Significant rate increases for state-sponsored wind and hail property insurance policies that Citizens Property Insurance Corp. approved earlier this year were legal, according to an opinion by the state’s attorney general.
Attorney General James “Buddy” Caldwell issued an opinion on rate increases that brought the cost of insurance up more than 100 percent in some coastal parishes. State Treasurer John Kennedy had attacked the rate increases, saying he believed they were illegal.
At issue was the state law that established Citizens, which says the insurance company must charge either 10 percent more than the actuarial rate, which is set to cover home expenses and possible losses, or the market rate charged by private insurance companies.
“We felt confident all along that what we were doing met the requirements of the law,” said Insurance Commissioner Jim Donelon. “We must prevent Citizens from becoming the market of choice instead of the market of last resort as it’s supposed to be.”
Without raising rates, Donelon said one overnight “Katrina-like” event could have the state facing an unfunded liability of billions of dollars.
Citizens has charged actuarial rates in the past because there were no other insurers offering wind and hail coverage in many coastal parishes to establish a market rate.
But this year, Citizens looked at the policies major insurance companies were writing in parishes and took out the rates they charge for wind and hail coverage. They used those numbers to set a market rate in areas where those separate policies weren’t being written by private companies.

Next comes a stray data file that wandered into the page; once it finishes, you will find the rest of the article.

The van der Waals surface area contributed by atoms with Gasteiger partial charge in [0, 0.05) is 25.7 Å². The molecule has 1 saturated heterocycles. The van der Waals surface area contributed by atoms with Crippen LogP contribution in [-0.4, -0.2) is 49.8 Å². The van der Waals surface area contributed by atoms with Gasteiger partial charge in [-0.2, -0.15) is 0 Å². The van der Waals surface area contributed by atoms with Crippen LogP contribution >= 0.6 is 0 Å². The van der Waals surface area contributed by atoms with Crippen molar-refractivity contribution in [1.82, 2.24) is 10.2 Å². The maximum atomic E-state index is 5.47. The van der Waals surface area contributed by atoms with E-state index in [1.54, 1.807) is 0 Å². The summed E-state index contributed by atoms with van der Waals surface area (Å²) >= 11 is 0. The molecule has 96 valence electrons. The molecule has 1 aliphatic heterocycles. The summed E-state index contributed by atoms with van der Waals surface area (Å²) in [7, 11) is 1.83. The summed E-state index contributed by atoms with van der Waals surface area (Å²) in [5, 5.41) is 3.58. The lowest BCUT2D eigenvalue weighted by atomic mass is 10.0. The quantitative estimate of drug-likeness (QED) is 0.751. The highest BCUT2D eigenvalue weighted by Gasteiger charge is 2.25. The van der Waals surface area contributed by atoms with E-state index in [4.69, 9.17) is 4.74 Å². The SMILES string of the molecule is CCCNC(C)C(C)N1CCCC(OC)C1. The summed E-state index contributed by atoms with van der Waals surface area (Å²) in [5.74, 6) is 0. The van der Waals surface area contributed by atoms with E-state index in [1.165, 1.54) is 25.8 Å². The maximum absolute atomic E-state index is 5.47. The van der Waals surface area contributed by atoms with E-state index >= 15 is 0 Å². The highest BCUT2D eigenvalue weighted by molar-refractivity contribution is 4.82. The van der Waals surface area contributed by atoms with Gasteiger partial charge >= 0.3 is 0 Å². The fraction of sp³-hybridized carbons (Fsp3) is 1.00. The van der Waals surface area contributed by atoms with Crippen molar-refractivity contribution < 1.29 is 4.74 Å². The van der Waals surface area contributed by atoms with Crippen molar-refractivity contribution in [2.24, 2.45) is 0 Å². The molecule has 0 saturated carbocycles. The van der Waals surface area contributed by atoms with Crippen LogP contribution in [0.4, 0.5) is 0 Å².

Kennedy challenged that move, arguing it wasn’t really a market rate because no one was writing wind and hail policies.
But the attorney general’s opinion states that Citizens may consider wind and hail portions of policies when setting rates as long as they were issued by qualified insurers in the parish in question.
Kennedy said he still disagrees with the decision and will continue to fight it.
Kennedy added he understands Donelon wants to keep Citizens as an insurer of last resort and limit the state’s liability, “but the only thing worse is for our folks to not have any insurance.”
Under the rate hikes implemented in June, Terrebonne residents had an annual rate increase for wind and hail policies of 52 percent, increasing the average policy cost from $1,600 to $2,500.
Lafourche had a rate increase of 47 percent, increasing the cost of an average policy from $1,600 to $2,400. St. Mary Parish had an increase of 170 percent, increasing the average policy cost from $1,200 to $3,200.
Donelon argued that in recent years Citizens has had a dramatic reduction in policies even in coastal parishes below Interstate 10 with private companies taking on more policies.
“Even if (Kennedy) was correct and we didn’t have the ability to get folks to write insurance in coastal areas, that calls for a social program, not an insurance program that would put the state on the line for billions in insurance that it couldn’t pay,” Donelon said.
Government-sponsored insurance programs put taxpayers at a risk that they may not be aware of, he added.